Alcohol, similarly, is a controversial topic worldwide when it comes to healthcare. This topic too was dealt with in a sensible and practical manner. The authors acknowledge that when it comes to assessing the relative benefits of drinking alcohol, any study is difficult because of the difficulties in gaining a true picture of consumption. Still, people do not necessarily tend to drink wine exclusively, wine being the traditional alcoholic drink of the Mediterranean Diet. Their meta-analysis showed that a moderate consumption of alcohol, particularly red wine, is beneficial to health and in particular protective against cardiovascular disease (CVD). Though this effect appears to be particularly prominent in the consumption of red wine and shows most benefit to high-risk middle-aged men and women, the benefits seem to extend beyond these groups and are not limited to red wine. In addition, red wine has been linked to the prevention of numerous degenerative diseases and cancer.
Although this is an academic text at its core, I very much enjoyed the inclusion of cultural context. Each chapter included the cultural context of each element of the Mediterranean Diet and how it was incorporated into everyday life. For example, in the context of alcohol, the authors address ancient Rome, where wine was diluted with water in a ratio of 1:3. As a British and Scottish GP, I always have to treat studies on the benefits of alcohol with caution. Where I trust the science, as with all science, it must be applied correctly. The authors correctly state that all of the evidence for the benefits of alcohol in the improvement outcomes in primary prevention of cardiovascular disease occur in the context of moderate drinking. All too often, these studies are converted into press articles which are used as an excuse to drink far more than is healthy.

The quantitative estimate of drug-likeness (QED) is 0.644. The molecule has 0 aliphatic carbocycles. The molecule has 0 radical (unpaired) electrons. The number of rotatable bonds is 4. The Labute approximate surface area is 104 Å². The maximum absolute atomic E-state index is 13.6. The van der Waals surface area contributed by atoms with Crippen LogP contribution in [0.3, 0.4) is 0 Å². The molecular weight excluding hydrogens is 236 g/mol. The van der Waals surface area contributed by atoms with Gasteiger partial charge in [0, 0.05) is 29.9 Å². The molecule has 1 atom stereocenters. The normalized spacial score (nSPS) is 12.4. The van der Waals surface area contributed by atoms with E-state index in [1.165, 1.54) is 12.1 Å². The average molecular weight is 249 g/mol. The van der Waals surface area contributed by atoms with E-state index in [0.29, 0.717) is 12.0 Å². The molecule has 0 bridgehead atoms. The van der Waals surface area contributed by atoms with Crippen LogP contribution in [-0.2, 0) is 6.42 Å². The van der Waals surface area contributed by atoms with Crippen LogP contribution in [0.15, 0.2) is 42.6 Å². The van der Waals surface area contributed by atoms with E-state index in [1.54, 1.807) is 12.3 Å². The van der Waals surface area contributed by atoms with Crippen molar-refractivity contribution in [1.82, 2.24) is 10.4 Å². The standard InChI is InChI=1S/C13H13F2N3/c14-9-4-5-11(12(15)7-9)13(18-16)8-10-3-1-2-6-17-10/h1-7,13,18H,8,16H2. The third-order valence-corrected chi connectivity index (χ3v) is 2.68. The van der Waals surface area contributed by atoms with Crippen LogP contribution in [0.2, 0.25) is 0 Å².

This brings me back to my original point. Quality of information matters when it comes to nutritional advice. How we feed our vulnerable matters – both our young and our elderly. This book represents a solid reference text for anyone looking to educate themselves on the scientific basis for recommending the Mediterranean Diet and I’ll be keeping it on my bookshelf. I can’t promise it will prevent the rise of the next online influencer-based fad, but fads come and go. Where a social media influencer fad will fade into obscurity, science will endure well into retirement age, remaining fit enough to take on new adventures with a warm plate of pasta al pesto and a good glass of red wine.